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Saturday, December 16, 2006

Out with the Old, In with the New (Part II)

I had my trach (tracheostomy) tube changed last night. Unlike my g-tube changes (see post from 10/5/06), trach changes can be done at home, as I lay in bed. Typically, I have it changed every other week. It is easiest to do with two people, usually my mother and a nurse. One person pulls out the old trach and the other person inserts the new one. I have had my tracheostomy (hole in my trachea) for four years, so there is less of a rush to get the new tube in before the hole starts to close, but the tube should be inserted quickly.

Once the new tube is in, the velcro ties are attached and a gauze pad is placed around the trach. (above, right). An adapter (the blue piece seen in the picture) is also connected; my ventilator tubing is hooked to the bottom, while the top (clear part)can be opened for suctioning.

The curved tube (above, left)is 6.5 mm in diameter and about 9 cm long and has a "cuff" or balloon that can be inflated with water by connecting a syringe to the piece with the thin tube attached to the trach, to ensure the maximum amount of air reaches my lungs without escaping through my nose and mouth.

However, I never fully inflate the cuff because if I do, air cannot reach my vocal cords and I am unable to speak. (Imagine me speechless!)

During the day, I keep the cuff fully deflated. At night, I inflate it partially so I am still able to call my nurse when I need assistance.

Changing the trach doesn't hurt as long as the new tube has enough lubricant on it (a little K-Y jelly does the trick). However, changing it tends to stimulate the trachea to produce more secretions (mucus), so I usually need more suctioning afterward.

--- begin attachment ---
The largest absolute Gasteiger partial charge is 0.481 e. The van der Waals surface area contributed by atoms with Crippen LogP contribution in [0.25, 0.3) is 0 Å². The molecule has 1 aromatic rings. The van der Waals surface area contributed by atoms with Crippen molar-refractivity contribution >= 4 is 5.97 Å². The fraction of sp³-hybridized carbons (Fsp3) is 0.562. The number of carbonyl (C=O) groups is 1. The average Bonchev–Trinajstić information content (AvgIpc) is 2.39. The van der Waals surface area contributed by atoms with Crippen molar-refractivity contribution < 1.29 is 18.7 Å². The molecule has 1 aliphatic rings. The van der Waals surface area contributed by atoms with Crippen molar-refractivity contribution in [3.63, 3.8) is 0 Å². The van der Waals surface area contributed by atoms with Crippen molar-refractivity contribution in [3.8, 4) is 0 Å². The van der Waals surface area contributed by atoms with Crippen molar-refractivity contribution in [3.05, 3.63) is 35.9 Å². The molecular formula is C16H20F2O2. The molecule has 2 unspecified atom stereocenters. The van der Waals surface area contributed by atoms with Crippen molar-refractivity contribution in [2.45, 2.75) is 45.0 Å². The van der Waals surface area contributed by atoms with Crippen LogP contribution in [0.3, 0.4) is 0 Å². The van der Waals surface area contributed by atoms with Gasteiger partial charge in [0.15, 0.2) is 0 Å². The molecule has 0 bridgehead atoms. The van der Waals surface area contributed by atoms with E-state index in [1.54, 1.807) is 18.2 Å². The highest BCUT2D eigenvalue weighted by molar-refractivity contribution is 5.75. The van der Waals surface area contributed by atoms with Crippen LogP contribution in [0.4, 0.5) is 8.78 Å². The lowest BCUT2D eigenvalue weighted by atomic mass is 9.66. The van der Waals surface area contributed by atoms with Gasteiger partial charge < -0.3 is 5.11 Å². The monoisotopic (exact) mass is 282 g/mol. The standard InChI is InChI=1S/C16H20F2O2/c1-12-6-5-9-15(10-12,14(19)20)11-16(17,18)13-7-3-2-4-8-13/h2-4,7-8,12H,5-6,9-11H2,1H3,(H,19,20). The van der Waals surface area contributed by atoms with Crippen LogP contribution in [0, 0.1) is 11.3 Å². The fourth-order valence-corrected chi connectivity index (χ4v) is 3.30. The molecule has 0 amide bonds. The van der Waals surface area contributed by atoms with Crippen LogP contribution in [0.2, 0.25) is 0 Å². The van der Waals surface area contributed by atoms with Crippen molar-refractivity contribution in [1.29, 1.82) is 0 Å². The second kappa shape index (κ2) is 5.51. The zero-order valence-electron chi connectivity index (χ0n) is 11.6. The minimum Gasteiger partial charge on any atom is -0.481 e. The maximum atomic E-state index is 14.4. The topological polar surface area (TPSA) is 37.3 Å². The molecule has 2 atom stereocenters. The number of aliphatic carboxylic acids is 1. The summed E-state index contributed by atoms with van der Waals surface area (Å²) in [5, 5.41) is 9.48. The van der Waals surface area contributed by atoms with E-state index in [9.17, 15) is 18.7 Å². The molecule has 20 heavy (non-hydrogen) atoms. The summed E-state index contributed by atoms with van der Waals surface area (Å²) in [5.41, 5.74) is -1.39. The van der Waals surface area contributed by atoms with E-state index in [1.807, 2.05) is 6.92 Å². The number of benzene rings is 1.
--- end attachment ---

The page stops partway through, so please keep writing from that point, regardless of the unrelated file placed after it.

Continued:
Amy said...

How would the common man or woman know what "suctioning" is?

Rob said...

Sorry if this is off topic, but Drexel really stuck it to Temple.. Seems we're the best team in the city.. Side note, if the Birds make it to the big game, I'll meet you in Miami...

Anonymous said...

I have a trach too, and when I'm out and about, people tend to stare at me a lot. Does this happen to you as well? How do you deal with it? I've only had my trach for a few months and am still getting used to it. I'm used to a few stares because I've been in a wheelchair for most of my life, but when I got the trach, more people stared...probably because it's not something you see everyday. My nurse says to ignore it, but she just doesn't understand. I'm only 18, and I feel like one of those really old people who live in nursing you have these feelings too? I try and put on a brave face, but it isn't hiding what I feel inside!

Josh Winheld said...

Hi Anonymous,

To be honest, I don't notice as many stares as I thought I would. I think a part of it is that people may be staring, but I am oblivious to it. When I do notice people staring at me, I start talking more loudly to my nurse or whomever is with me, so the people staring at me will realize that I am a person just like they are.

I think that you are correct when you say that people look at you because they don't typically see people with trachs. Putting on a "brave face" as you say, is probably the best thing you can do in many cases. Then you can go and vent your frustration to people like me, who understand.

And don't forget, you have only had your trach for a short while. The longer you have it, the more confident you will grow and you will come up with your own way of dealing with the reaction of people who encounter you. Best of luck to you!